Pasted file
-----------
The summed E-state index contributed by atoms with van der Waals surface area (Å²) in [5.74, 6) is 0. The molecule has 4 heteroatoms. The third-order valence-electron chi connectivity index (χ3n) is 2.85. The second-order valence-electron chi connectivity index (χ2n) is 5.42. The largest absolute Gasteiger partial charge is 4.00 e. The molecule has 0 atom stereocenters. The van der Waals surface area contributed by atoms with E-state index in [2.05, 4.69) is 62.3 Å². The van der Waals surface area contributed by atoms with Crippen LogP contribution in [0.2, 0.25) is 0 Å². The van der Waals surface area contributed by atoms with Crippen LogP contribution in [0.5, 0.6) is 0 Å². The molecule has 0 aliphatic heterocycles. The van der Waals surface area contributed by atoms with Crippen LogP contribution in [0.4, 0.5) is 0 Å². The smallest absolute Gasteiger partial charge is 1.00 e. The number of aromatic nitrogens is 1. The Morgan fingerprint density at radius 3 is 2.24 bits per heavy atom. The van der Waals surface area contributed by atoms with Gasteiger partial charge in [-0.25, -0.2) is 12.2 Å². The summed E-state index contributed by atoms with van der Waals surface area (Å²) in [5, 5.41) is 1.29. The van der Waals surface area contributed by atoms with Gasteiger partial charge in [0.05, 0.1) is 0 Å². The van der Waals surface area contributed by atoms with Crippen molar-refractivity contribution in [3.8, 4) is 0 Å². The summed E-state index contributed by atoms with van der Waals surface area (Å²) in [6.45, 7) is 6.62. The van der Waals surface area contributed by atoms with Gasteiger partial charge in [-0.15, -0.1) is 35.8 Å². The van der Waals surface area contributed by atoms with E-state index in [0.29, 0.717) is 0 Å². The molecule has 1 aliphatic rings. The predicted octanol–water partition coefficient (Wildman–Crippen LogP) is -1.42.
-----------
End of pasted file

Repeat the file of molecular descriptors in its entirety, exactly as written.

The summed E-state index contributed by atoms with van der Waals surface area (Å²) in [5.74, 6) is 0. The molecule has 4 heteroatoms. The third-order valence-electron chi connectivity index (χ3n) is 2.85. The second-order valence-electron chi connectivity index (χ2n) is 5.42. The largest absolute Gasteiger partial charge is 4.00 e. The molecule has 0 atom stereocenters. The van der Waals surface area contributed by atoms with E-state index in [2.05, 4.69) is 62.3 Å². The van der Waals surface area contributed by atoms with Crippen LogP contribution in [0.2, 0.25) is 0 Å². The van der Waals surface area contributed by atoms with Crippen LogP contribution in [0.5, 0.6) is 0 Å². The molecule has 0 aliphatic heterocycles. The van der Waals surface area contributed by atoms with Crippen LogP contribution in [0.4, 0.5) is 0 Å². The smallest absolute Gasteiger partial charge is 1.00 e. The number of aromatic nitrogens is 1. The Morgan fingerprint density at radius 3 is 2.24 bits per heavy atom. The van der Waals surface area contributed by atoms with Gasteiger partial charge in [-0.25, -0.2) is 12.2 Å². The summed E-state index contributed by atoms with van der Waals surface area (Å²) in [5, 5.41) is 1.29. The van der Waals surface area contributed by atoms with Gasteiger partial charge in [0.05, 0.1) is 0 Å². The van der Waals surface area contributed by atoms with Crippen molar-refractivity contribution in [3.8, 4) is 0 Å². The summed E-state index contributed by atoms with van der Waals surface area (Å²) in [6.45, 7) is 6.62. The van der Waals surface area contributed by atoms with Gasteiger partial charge in [-0.15, -0.1) is 35.8 Å². The van der Waals surface area contributed by atoms with E-state index in [0.29, 0.717) is 0 Å². The molecule has 1 aliphatic rings. The predicted octanol–water partition coefficient (Wildman–Crippen LogP) is -1.42.